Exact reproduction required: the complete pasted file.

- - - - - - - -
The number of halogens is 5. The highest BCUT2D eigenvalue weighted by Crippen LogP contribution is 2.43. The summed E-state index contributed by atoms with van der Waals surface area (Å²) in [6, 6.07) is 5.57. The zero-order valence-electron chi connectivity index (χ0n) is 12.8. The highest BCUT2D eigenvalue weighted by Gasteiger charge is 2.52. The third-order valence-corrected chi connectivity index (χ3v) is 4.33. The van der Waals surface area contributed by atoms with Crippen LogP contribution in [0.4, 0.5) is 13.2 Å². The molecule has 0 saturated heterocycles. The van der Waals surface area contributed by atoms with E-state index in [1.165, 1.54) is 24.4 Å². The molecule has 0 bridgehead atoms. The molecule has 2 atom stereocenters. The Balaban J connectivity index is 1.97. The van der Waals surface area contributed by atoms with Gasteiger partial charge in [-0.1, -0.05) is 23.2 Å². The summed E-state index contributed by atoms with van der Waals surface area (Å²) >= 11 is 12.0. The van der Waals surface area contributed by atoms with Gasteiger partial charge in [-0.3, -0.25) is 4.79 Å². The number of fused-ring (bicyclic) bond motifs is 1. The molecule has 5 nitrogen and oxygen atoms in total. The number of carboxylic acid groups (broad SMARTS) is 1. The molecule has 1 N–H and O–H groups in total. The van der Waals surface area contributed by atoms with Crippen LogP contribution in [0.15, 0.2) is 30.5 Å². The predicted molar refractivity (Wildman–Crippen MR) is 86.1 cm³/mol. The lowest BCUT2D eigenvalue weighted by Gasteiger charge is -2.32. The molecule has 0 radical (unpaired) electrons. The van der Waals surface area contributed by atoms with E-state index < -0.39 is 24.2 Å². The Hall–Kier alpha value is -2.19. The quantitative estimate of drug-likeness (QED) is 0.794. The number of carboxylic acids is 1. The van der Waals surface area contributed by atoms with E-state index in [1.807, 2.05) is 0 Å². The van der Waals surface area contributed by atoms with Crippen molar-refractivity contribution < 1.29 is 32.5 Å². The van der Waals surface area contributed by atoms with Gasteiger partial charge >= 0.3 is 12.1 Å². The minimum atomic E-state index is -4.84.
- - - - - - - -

The number of halogens is 5. The highest BCUT2D eigenvalue weighted by Crippen LogP contribution is 2.43. The summed E-state index contributed by atoms with van der Waals surface area (Å²) in [6, 6.07) is 5.57. The zero-order valence-electron chi connectivity index (χ0n) is 12.8. The highest BCUT2D eigenvalue weighted by Gasteiger charge is 2.52. The third-order valence-corrected chi connectivity index (χ3v) is 4.33. The van der Waals surface area contributed by atoms with Crippen LogP contribution in [0.4, 0.5) is 13.2 Å². The molecule has 0 saturated heterocycles. The van der Waals surface area contributed by atoms with E-state index in [1.165, 1.54) is 24.4 Å². The molecule has 0 bridgehead atoms. The molecule has 2 atom stereocenters. The Balaban J connectivity index is 1.97. The van der Waals surface area contributed by atoms with Gasteiger partial charge in [-0.1, -0.05) is 23.2 Å². The summed E-state index contributed by atoms with van der Waals surface area (Å²) >= 11 is 12.0. The van der Waals surface area contributed by atoms with Gasteiger partial charge in [-0.3, -0.25) is 4.79 Å². The number of fused-ring (bicyclic) bond motifs is 1. The molecule has 5 nitrogen and oxygen atoms in total. The number of carboxylic acid groups (broad SMARTS) is 1. The molecule has 1 N–H and O–H groups in total. The van der Waals surface area contributed by atoms with Crippen LogP contribution in [0.15, 0.2) is 30.5 Å². The predicted molar refractivity (Wildman–Crippen MR) is 86.1 cm³/mol. The lowest BCUT2D eigenvalue weighted by Gasteiger charge is -2.32. The molecule has 0 radical (unpaired) electrons. The van der Waals surface area contributed by atoms with E-state index < -0.39 is 24.2 Å². The Hall–Kier alpha value is -2.19. The quantitative estimate of drug-likeness (QED) is 0.794. The number of carboxylic acids is 1. The van der Waals surface area contributed by atoms with E-state index in [1.807, 2.05) is 0 Å². The van der Waals surface area contributed by atoms with Crippen molar-refractivity contribution < 1.29 is 32.5 Å². The van der Waals surface area contributed by atoms with Gasteiger partial charge >= 0.3 is 12.1 Å². The minimum atomic E-state index is -4.84.